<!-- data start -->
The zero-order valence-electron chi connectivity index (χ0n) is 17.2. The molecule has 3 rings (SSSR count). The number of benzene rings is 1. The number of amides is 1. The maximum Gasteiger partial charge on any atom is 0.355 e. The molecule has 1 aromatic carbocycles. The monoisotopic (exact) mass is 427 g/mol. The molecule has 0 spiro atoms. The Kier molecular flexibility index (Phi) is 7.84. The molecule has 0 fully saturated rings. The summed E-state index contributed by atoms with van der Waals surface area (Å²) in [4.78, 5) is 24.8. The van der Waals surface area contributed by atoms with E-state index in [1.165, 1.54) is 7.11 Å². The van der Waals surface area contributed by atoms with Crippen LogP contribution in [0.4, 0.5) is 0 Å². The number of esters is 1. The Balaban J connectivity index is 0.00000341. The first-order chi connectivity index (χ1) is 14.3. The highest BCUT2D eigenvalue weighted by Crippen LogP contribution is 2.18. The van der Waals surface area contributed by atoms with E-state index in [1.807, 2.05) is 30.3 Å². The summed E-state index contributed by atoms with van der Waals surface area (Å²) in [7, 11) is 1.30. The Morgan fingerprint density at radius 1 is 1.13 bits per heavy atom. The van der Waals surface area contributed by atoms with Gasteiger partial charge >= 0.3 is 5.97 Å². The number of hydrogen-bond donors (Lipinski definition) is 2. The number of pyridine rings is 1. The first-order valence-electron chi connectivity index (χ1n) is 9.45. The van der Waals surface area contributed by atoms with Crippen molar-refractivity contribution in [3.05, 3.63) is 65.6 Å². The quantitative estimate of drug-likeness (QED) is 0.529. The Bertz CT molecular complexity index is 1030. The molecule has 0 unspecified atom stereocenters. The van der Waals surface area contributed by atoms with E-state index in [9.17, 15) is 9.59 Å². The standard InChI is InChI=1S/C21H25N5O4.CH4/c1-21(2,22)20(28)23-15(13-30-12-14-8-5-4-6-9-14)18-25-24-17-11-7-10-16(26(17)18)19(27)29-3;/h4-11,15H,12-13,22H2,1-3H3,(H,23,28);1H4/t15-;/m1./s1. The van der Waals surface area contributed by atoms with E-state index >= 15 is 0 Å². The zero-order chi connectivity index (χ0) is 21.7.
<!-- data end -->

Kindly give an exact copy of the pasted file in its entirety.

The zero-order valence-electron chi connectivity index (χ0n) is 17.2. The molecule has 3 rings (SSSR count). The number of benzene rings is 1. The number of amides is 1. The maximum Gasteiger partial charge on any atom is 0.355 e. The molecule has 1 aromatic carbocycles. The monoisotopic (exact) mass is 427 g/mol. The molecule has 0 spiro atoms. The Kier molecular flexibility index (Phi) is 7.84. The molecule has 0 fully saturated rings. The summed E-state index contributed by atoms with van der Waals surface area (Å²) in [4.78, 5) is 24.8. The van der Waals surface area contributed by atoms with E-state index in [1.165, 1.54) is 7.11 Å². The van der Waals surface area contributed by atoms with Crippen LogP contribution in [0.4, 0.5) is 0 Å². The number of esters is 1. The Balaban J connectivity index is 0.00000341. The first-order chi connectivity index (χ1) is 14.3. The highest BCUT2D eigenvalue weighted by Crippen LogP contribution is 2.18. The van der Waals surface area contributed by atoms with E-state index in [1.807, 2.05) is 30.3 Å². The summed E-state index contributed by atoms with van der Waals surface area (Å²) in [7, 11) is 1.30. The Morgan fingerprint density at radius 1 is 1.13 bits per heavy atom. The van der Waals surface area contributed by atoms with Gasteiger partial charge >= 0.3 is 5.97 Å². The number of hydrogen-bond donors (Lipinski definition) is 2. The number of pyridine rings is 1. The first-order valence-electron chi connectivity index (χ1n) is 9.45. The van der Waals surface area contributed by atoms with Crippen molar-refractivity contribution in [3.05, 3.63) is 65.6 Å². The quantitative estimate of drug-likeness (QED) is 0.529. The Bertz CT molecular complexity index is 1030. The molecule has 0 unspecified atom stereocenters. The van der Waals surface area contributed by atoms with E-state index in [9.17, 15) is 9.59 Å². The standard InChI is InChI=1S/C21H25N5O4.CH4/c1-21(2,22)20(28)23-15(13-30-12-14-8-5-4-6-9-14)18-25-24-17-11-7-10-16(26(17)18)19(27)29-3;/h4-11,15H,12-13,22H2,1-3H3,(H,23,28);1H4/t15-;/m1./s1. The van der Waals surface area contributed by atoms with E-state index >= 15 is 0 Å². The zero-order chi connectivity index (χ0) is 21.7.